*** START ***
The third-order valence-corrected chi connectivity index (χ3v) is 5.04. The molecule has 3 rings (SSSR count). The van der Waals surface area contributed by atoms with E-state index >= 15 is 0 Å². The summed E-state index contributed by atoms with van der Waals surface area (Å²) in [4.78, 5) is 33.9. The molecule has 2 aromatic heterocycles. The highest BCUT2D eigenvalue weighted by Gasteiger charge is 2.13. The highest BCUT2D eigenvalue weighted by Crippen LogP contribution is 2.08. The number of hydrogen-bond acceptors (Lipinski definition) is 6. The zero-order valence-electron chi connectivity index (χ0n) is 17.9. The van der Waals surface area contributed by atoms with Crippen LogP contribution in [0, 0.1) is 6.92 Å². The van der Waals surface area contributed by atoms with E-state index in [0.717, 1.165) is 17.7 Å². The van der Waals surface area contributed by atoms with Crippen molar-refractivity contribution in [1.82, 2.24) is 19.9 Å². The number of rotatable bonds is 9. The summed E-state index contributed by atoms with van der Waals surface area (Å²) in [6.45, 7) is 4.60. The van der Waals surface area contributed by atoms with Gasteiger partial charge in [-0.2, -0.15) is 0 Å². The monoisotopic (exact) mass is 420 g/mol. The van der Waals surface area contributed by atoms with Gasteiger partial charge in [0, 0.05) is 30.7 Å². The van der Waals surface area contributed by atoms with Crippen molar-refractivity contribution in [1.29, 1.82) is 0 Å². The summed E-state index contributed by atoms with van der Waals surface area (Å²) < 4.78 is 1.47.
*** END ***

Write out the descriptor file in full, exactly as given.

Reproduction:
The third-order valence-corrected chi connectivity index (χ3v) is 5.04. The molecule has 3 rings (SSSR count). The van der Waals surface area contributed by atoms with E-state index >= 15 is 0 Å². The summed E-state index contributed by atoms with van der Waals surface area (Å²) in [4.78, 5) is 33.9. The molecule has 2 aromatic heterocycles. The highest BCUT2D eigenvalue weighted by Gasteiger charge is 2.13. The highest BCUT2D eigenvalue weighted by Crippen LogP contribution is 2.08. The number of hydrogen-bond acceptors (Lipinski definition) is 6. The zero-order valence-electron chi connectivity index (χ0n) is 17.9. The van der Waals surface area contributed by atoms with Crippen LogP contribution in [0, 0.1) is 6.92 Å². The van der Waals surface area contributed by atoms with E-state index in [0.717, 1.165) is 17.7 Å². The van der Waals surface area contributed by atoms with Crippen molar-refractivity contribution in [1.82, 2.24) is 19.9 Å². The number of rotatable bonds is 9. The summed E-state index contributed by atoms with van der Waals surface area (Å²) in [6.45, 7) is 4.60. The van der Waals surface area contributed by atoms with Gasteiger partial charge in [-0.2, -0.15) is 0 Å². The monoisotopic (exact) mass is 420 g/mol. The van der Waals surface area contributed by atoms with Gasteiger partial charge in [0, 0.05) is 30.7 Å². The van der Waals surface area contributed by atoms with Crippen molar-refractivity contribution in [1.29, 1.82) is 0 Å². The summed E-state index contributed by atoms with van der Waals surface area (Å²) < 4.78 is 1.47.